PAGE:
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About 24 kilometers from the center of Florence—a 20-minute train trip—is Tuscany’s second largest city, Prato, home to some 190,000 people, including Italy’s second-largest Chinese community. A day in Prato reveals the many ways the city’s important historic and cultural past intersects with its industrial present. If we had to give you just one reason to visit Prato, it might be for what most Americans call biscotti. The twice-baked cookie that is great dipped in sweet wine or coffee is called ‘the’ Biscotto di Prato. You can only get the real thing here. Prato’s other ‘must-sees’ and ‘must-dos’ are less portable yet equally rooted in history. Interest piqued? On these pages, you’ll find TF’s top 10 list of things to do in Prato, Florence’s often-overlooked neighbour.

Like Florence, Prato got rich during the early Renaissance on banking and trading. What were they trading? Textiles brought the world’s riches there. In the Renaissance, wool and silk from Prato was known around Europe as the best one could buy. Textiles are still a major part of Prato’s economy. An excellent high school, Istituto Buzzi, turns out graduates who, at age 18, have already specialized in various aspects of textile production and trade. And it should come as no surprise that the city has one of the few dedicated textile museums in Italy, the Museo del Tessuto.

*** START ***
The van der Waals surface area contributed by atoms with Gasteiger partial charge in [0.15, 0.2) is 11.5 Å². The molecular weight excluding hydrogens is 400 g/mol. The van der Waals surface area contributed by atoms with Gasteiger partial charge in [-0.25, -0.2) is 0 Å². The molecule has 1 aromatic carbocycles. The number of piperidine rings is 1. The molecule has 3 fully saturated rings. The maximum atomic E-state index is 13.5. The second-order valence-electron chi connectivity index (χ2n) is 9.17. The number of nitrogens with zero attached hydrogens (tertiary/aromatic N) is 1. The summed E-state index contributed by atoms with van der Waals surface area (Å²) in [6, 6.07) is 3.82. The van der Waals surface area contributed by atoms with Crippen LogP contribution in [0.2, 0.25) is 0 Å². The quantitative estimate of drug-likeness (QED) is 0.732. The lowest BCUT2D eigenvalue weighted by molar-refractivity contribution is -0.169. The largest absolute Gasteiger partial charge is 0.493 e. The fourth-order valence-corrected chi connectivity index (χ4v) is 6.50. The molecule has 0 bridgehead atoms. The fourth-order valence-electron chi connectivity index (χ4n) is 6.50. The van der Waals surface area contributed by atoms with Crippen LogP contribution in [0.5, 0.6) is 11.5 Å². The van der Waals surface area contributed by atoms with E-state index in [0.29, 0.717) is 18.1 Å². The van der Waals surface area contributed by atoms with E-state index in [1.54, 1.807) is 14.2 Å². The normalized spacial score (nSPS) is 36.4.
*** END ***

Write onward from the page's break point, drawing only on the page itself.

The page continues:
In the fourteenth century, Francesco Datini (1335–1410) was the wealthiest man in town, having built a trading empire with agents in most of Europe’s major cities. Have you changed money at a currency exchange and realized that money is made in the way the exchange rate is set, even if there is ostensibly no commission? You can blame (or thank) Datini. He is credited with inventing the bill of exchange, both for the purposes of lending money and for the transfer of funds in different currencies. His palazzo in the center of Prato is now home to an impressive archive and international center for the study of historical economics (for details, see


The Duomo of Prato is, as in most Italian cities, worth a stop on any tourist itinerary. Due to Prato’s vast wealth in the early modern period and to the proximity to Florence, Prato’s Duomo boasts some important works of art. The Romanesque style church has a straiated marble exterior that shows evidence of the various phases of its construction. An unusual feature is the circular pulpit on an external corner: this is the place from where the city’s most important relic, the Sacra Cintola (sacred belt) of the Virgin Mary is displayed to the public on five feast days per year (see TF 154). The reliefs on the outside of the pulpit were designed by Donatello and the originals are conserved in the adjacent museum; they are considered a precursor to the Cantoria by Donatello (now in Florence’s Opera del Duomo museum). Inside the church, to the left of the entrance against the counterfaçade is another unusual feature: the most important chapel is located here rather than in the apse, and is dedicated to the Virgin Mary and her relic. It is decorated with fourteenth-century frescoes by Agnolo Gaddi. The frescoes in the high chapel, however, are the recently restored cycle by Filippo Lippi (1465), which tells the stories of St. Stephen and St. John the Baptist with masterful use of figures and color (see TF 75).